August 27, 2013
Researchers from the University of Michigan (UoM) have concluded that 80% of the mercury (methylmercury) found in deep-feeding North Pacific fish is produced by the deep oceans themselves.
Species of fish studied were:
• Flying fish
• Bigeye tuna
• Lantern fish
• Yellowfin tuna
• Skipjack tuna
• Moonfish (opah)
On shores near Hawaii, the team analyzed fish from North Pacific fisheries and noted that rainfall from India and China are the culprit. The pollution from coal burning power plants is the source of mercury.
Joel Blum, environmental scienst with the UoM, said: “This study reinforces the links between mercury emitted from Asian countries and the fish that we catch off Hawaii and consume in this country. The implications are that if we’re going to effectively reduce the mercury concentrations in open-ocean fish, we’re going to have to reduce global emissions of mercury, including emissions from places like China and India. Cleaning up our own shorelines is not going to be enough. This is a global atmospheric problem.”
The Environmental Protection Agency (EPA) and the Food and Drug Administration (FDA) warn that “nearly all fish and shellfish contain traces of mercury. Some fish and shellfish contain higher levels of mercury that may harm an unborn baby or young child’s developing nervous system. The risks from mercury in fish and shellfish depend on the amount of fish and shellfish eaten and the levels of mercury in the fish and shellfish.”
The UN Environmental Program (UNEP) released a report that states mercury levels in the world’s oceans have doubled in the past century because of human activity and will require international intervention in order to fix.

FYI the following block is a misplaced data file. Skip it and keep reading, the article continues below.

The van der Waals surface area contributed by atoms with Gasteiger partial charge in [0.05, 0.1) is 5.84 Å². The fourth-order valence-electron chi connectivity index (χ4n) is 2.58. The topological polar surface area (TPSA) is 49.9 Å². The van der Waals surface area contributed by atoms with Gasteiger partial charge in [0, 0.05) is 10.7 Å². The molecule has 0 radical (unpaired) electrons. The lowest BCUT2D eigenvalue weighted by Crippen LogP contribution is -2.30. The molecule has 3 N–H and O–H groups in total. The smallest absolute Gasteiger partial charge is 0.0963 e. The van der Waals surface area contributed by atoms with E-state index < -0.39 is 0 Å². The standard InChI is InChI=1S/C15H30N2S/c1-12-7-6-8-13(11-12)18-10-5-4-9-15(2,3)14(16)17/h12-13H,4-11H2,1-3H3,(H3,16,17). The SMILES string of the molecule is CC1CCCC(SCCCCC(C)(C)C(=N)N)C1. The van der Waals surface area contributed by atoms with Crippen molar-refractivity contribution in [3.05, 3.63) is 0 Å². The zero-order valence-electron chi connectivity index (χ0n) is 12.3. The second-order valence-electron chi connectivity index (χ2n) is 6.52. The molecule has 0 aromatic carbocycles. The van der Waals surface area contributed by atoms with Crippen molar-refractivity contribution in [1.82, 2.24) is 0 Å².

The UNEP Global Mercury Assessment 2013 “provides the most recent information available on worldwide atmospheric mercury emissions, releases to the aquatic environment, and the transport and fate of mercury in the global environment.”
According to the report, areas in Africa, Asia and South America are seeing noticeable increases in mercury emissions due to small-scale gold mining and coal burning plants that provide electricity.
Achim Steiner, director of the UNEP said that mercury pollution is “a major global, regional and national challenge in terms of threats to human health and the environment”; however with the implementation of new technologies, the risk can be reduced.
Last June, President Obama spoke at Georgetown University to convince the audience that carbon dioxide emissions emanating from coal-burning plants should be severely restricted through new governmental regulations.
Senator Joe Manchin said that the Obama administration is “using every tool they have to destroy the most abundant, reliable and affordable resource that we have.”